If you’ll indulge me, I have a suggestion to Warner Bros., Sony Pictures, Legendary Pictures, BBC America, ABC, NBC, 20th Century Fox, Lionsgate and indeed any companies planning on coming out to Comic-Con next year (and it’s a suggestion that I suspect Lucasfilm knows already, after their efforts this summer).
The concern of most film and TV companies bringing exclusive content to events such as San Diego Comic-Con is that, after all their efforts to contain it, some sneaky bugger is going to leak it on t’interwebs. Indeed, Warner Bros. Pictures got themselves all in a tizzy after someone leaked the Suicide Squad trailer shortly after the panel.
Indeed, Comic-Con International themselves have said that live streaming of panels at the event will probably never happen on any service they launch because they feel that the convention experience will be ‘diluted’.
Well, here’s the thing: there have been leaks for as long as the internets have been around and yet we nerds still keep coming. Hell, just attending the show has become a serious task because of the sheer excitement ramped up by these leaks.
(There’s also the argument to say that the increased interest in comic cons in general isn’t because of the footage at all but because people are learning from their friends about these magical places where they can meet like-minded others, that it’s the other attendees that people show up in their droves for. But I think that’s a whole other post.)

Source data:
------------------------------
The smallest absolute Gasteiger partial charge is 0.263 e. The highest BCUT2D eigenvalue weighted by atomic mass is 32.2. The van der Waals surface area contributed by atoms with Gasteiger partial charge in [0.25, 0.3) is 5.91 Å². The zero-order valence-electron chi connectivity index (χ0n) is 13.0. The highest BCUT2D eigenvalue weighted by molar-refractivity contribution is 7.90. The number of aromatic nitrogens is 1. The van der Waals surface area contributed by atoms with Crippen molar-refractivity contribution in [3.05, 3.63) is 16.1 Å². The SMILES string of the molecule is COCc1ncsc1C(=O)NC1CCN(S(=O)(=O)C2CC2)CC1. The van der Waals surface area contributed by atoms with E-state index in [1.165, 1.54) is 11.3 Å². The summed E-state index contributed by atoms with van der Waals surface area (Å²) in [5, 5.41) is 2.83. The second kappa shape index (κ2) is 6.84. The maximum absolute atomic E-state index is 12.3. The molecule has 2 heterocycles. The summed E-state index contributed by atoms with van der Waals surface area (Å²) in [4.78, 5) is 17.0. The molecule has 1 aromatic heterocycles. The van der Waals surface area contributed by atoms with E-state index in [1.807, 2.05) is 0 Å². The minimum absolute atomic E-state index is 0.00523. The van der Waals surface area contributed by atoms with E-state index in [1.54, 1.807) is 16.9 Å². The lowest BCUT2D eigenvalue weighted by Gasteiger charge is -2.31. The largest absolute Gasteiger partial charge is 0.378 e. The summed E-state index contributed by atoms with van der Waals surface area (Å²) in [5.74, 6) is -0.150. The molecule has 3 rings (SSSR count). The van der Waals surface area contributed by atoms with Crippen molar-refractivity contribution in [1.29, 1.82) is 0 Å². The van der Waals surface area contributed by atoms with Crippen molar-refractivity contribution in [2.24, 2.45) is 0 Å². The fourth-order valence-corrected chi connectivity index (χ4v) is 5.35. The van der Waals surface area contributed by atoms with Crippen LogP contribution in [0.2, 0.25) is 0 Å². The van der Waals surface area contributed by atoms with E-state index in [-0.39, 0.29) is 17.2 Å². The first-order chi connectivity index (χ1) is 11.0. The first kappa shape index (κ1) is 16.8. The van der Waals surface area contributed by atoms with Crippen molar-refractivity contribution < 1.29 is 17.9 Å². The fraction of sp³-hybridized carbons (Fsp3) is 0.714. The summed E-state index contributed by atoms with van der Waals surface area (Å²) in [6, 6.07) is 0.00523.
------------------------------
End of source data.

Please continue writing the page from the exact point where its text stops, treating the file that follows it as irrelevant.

Something that became apparent at all of the Lucasfilm presentations at Star Wars Celebration, SDCC and D23 is: these studios can leak all the footage they like, hell, they can even release it online simultaneously to the actual panel, but if they make the panel a truly unique experience for the people that are actually there – either by having a very cool piece of swag given out (that truly awesome Drew Struzan poster) or taking the entire audience out to a special concert – those attendees are going to feel treated and special, they’re going to feel ‘un-diluted’ and they’re going to love you for it. The Game Of Thrones Swag bag was possibly the last really good thing handed out at a SDCC panel; one observation was that the Fulfilment Room (retitled, bizarrely, as The Programming Premiums Room) was quite the barren space this year. And there was only so many Legendary Google Cardboard boxes you could give away.
My suggestion to companies coming to Comic-Con, then, of how to keep the SDCC experience special for us loyal nerds: do your thing, bring the celebs, show us what you’ve got and then get around the whole frustration around exclusive content by not making it so exclusive. Dump the footage online yourselves, just as the panel starts. And then it’s time to get creative – and, for heavens sake, give back some special swag at your panels! Look, you don’t have to go the extent of holding a concert every night… but you’re clever chaps, I’m sure you can come up with something.